Japanese prime minister: Games will go on
TOKYO -- Japanese Prime Minister Yoshihide Suga vowed Monday to get the pandemic under control and hold the already postponed Olympics this summer with ample coronavirus protection.
In a speech opening a new Parliament session, Suga said his government would revise laws to make anti-virus measures enforceable with penalties.
Early in the pandemic, Japan kept its virus caseload manageable with nonbinding requests for businesses to close or operate with social distancing and for people to stay home. But recent weeks have seen several highs in new cases per day, in part blamed on eased attitudes toward the anti-virus measures.
Suga said his government aimed to start vaccinations as early as late February.
"In order to restore sense of safety, I will get the coronavirus pandemic -- which has raged worldwide and is now severely affecting Japan -- under control as soon as possible," Suga said. "I will stand at the front line of the battle while I get the people's cooperation."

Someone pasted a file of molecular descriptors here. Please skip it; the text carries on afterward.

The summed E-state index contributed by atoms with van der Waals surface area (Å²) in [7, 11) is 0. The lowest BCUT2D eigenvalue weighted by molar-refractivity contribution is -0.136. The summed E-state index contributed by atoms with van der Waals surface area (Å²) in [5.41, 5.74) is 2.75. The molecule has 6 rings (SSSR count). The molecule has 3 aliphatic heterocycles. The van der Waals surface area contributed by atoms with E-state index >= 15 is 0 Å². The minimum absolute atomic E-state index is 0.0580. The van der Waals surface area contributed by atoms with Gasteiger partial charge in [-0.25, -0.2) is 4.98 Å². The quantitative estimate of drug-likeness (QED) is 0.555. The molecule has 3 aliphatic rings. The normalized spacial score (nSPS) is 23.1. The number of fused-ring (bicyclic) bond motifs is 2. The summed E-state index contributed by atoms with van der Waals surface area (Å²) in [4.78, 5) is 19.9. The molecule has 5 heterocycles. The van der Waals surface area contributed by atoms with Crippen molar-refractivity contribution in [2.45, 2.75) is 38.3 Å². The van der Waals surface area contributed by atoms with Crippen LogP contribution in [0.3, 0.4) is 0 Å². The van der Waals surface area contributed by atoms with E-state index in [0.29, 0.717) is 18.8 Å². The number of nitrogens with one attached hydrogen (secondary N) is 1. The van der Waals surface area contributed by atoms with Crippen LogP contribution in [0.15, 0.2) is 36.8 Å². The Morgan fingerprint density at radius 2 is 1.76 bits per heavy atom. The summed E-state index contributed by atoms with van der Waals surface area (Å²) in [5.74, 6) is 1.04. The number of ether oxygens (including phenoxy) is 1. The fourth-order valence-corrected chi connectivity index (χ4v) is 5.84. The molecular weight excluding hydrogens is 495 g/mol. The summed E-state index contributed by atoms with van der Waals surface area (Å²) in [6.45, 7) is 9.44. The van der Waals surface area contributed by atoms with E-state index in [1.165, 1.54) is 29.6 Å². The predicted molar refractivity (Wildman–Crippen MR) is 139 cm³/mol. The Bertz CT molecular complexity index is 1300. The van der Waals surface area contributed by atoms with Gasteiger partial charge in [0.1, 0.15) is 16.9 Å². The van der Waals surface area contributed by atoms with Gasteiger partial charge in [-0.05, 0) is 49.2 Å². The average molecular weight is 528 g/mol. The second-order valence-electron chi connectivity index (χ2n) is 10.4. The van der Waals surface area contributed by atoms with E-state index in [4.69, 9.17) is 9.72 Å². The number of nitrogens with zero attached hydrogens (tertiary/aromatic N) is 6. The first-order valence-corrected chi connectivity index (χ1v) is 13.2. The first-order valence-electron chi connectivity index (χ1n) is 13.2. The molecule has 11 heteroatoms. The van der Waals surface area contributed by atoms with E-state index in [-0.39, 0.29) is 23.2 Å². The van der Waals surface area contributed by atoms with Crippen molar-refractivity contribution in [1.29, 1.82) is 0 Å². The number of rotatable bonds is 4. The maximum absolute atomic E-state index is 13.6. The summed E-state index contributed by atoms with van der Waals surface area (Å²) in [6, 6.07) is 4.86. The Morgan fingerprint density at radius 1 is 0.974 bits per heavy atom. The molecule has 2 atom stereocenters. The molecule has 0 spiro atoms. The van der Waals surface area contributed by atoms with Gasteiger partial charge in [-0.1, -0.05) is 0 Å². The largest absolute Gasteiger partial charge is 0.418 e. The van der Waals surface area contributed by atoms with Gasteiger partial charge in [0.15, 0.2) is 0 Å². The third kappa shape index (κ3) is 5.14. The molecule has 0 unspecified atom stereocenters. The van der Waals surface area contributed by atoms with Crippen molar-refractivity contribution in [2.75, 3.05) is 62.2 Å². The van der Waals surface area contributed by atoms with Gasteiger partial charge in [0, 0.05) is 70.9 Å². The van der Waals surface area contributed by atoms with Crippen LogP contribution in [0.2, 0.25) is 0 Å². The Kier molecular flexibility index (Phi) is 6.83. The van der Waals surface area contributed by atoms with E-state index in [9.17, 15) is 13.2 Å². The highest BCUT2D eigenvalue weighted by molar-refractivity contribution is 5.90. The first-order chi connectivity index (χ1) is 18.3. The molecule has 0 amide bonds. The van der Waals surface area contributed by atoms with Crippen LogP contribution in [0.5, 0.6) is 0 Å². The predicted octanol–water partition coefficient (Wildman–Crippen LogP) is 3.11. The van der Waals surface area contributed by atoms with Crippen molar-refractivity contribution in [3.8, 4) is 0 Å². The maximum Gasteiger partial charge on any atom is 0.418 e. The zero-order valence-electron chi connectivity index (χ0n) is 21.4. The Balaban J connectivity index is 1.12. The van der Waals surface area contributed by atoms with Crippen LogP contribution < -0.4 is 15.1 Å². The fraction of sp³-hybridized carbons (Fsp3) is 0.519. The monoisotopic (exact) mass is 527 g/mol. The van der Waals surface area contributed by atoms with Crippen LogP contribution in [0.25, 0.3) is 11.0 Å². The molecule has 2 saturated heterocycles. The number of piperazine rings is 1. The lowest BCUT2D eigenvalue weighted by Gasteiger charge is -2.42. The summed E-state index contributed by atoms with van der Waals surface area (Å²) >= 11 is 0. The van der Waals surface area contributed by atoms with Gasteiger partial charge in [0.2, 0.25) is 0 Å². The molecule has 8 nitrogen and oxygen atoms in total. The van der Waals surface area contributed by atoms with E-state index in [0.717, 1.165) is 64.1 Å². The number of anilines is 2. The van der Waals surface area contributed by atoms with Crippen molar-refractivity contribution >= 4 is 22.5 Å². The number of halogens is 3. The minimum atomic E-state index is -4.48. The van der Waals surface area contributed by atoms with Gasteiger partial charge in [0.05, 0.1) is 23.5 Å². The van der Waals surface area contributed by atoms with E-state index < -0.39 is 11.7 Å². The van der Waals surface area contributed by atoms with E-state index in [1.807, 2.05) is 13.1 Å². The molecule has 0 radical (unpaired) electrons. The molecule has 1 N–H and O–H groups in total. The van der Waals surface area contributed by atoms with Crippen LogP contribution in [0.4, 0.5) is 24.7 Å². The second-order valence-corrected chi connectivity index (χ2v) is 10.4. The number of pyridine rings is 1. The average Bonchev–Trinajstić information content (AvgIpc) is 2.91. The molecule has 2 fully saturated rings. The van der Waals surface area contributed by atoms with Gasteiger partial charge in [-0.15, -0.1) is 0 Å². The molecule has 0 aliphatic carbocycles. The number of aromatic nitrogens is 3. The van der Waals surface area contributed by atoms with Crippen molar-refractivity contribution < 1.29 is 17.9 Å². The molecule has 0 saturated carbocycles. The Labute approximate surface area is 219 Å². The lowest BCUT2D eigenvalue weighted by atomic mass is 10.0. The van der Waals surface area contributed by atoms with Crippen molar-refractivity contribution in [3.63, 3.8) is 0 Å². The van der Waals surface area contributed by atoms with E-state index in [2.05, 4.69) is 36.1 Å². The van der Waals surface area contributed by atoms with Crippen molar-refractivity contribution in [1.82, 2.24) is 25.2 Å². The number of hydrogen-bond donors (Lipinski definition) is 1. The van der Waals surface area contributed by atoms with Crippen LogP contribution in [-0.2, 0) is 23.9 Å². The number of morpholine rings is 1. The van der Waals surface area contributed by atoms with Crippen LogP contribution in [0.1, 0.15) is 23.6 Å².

Suga pledged to achieve the Olympics as "a proof of human victory against the coronavirus."
"We will have full anti-infection measures in place and proceed with preparation with a determination to achieve the Games that can deliver hope and courage throughout the world," he said.
Recent media polls show about 80% of the Japanese public think the Olympics will not or should not happen.
Suga said the vaccine is the "clincher" of the pandemic and hopes to start vaccinations when Japan's Health Ministry is expected to approve the vaccine developed by Pfizer, one of three foreign suppliers to Japan, as early as late February.